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Meta Description - Beyond 155 - Still Alive?


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44 replies to this topic

#1 bobmeetin

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Posted 09 November 2009 - 10:43 AM

I've read lots of posts discussing length and/or utility of the meta description tag. So really 2 questions here.

1) If Google (say search engines in general) utilizes up to about 155 characters in a search results snippet, does it do anything with excess? Is there any value in adding a sentence or so beyond 155?

2) If a webmaster has left meta description blank, do search engines grab the first general content of the page to populate the snippet or do they selectively/randomly grab some content? Or other?

#2 Andy_Seo

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Posted 09 November 2009 - 11:01 AM

QUOTE(bobmeetin @ Nov 9 2009, 03:43 PM) View Post
I've read lots of posts discussing length and/or utility of the meta description tag. So really 2 questions here.

1) If Google (say search engines in general) utilizes up to about 155 characters in a search results snippet, does it do anything with excess? Is there any value in adding a sentence or so beyond 155?

2) If a webmaster has left meta description blank, do search engines grab the first general content of the page to populate the snippet or do they selectively/randomly grab some content? Or other?


1) I personally concentrate on creating a 155 character snippet that is compelling for a searcher to click on from the SERPs. I wouldn't surpass 155 characters as it will truncate the snippet - but it won't harm you in terms of rankings if you do this - just your CTR.

2) From my experience Google will try and extract the most relevant piece of information from that page if there isn't a META description available. I've seen some really ugly snippets being returned when this happens and the result really does not look appealing to click on. There is also the DMOZ entry - which you can switch off via a Robots tag.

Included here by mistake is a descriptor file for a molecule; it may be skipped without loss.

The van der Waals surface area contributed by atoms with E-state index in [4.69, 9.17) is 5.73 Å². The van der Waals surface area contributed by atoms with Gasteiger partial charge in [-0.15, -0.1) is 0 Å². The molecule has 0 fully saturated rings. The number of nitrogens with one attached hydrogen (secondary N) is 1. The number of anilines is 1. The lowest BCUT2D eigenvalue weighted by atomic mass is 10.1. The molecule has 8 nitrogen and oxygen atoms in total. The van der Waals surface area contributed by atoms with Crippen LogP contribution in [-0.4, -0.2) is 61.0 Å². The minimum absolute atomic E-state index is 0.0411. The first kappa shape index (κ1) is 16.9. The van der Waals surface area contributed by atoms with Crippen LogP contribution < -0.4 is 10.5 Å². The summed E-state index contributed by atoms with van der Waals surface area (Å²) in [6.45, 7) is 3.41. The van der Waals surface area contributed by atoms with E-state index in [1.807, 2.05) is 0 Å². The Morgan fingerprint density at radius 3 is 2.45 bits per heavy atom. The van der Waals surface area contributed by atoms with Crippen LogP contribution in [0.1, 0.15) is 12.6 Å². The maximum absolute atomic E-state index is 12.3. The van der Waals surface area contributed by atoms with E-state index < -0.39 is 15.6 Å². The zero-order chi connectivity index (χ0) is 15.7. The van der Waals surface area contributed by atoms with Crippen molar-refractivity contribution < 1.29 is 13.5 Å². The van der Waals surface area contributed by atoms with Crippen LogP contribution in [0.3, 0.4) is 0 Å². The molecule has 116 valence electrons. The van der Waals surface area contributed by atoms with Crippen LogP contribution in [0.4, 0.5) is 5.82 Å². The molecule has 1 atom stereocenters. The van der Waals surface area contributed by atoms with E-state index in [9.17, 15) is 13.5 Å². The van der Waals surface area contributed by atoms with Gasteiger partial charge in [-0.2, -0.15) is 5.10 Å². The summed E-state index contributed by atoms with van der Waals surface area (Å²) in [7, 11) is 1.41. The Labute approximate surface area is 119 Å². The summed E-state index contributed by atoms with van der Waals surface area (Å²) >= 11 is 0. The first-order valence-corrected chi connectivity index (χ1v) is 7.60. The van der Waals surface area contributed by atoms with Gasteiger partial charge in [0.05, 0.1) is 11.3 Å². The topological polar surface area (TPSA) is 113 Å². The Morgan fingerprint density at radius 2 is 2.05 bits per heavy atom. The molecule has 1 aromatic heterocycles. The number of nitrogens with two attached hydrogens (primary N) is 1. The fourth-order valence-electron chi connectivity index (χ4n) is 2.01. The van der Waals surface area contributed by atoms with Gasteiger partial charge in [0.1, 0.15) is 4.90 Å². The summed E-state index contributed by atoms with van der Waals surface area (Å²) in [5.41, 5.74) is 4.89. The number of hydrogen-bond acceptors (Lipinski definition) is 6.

But I would generally recommend:

1) Implement a clear and concise message summarising what the page offers
2) Include the main keyword term(s) wherever possible within the snippet
3) Keep to 155 characters as the snippet will get truncated
4) Include DMOZ robots tag in you want to control your entry

Lastly, you might have seen Google experimenting with breadcrumbs and deep links from the snippet - I think the breadcrumbs are useful but i'm not keen on the deep links.

#3 bobmeetin

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Posted 09 November 2009 - 11:34 AM

Thanks that makes sense and is in line with what I understand, aside from the DMOZ part which is a bonus. What prompted my question is this - I'm developing a website for a client. Yesterday she send me a PDF document that her husband got from work from a business that does SEO for their company. It had a couple examples of both description tag and keywords tag (meta)

The meta description example had just over 300 characters, which seemed high to me. The keyword tag, which I put all but zero emphasis into is approximately 520 characters.

She also made brief note of key phrase density alluding that most SEOs shoot for between 5-15% density.
QUOTE
"A keyword density of 5 15% is considered good by SEO experts."


15% - that might be fine for a page that has a six word sentence in it and the key phrase is in the mix, but....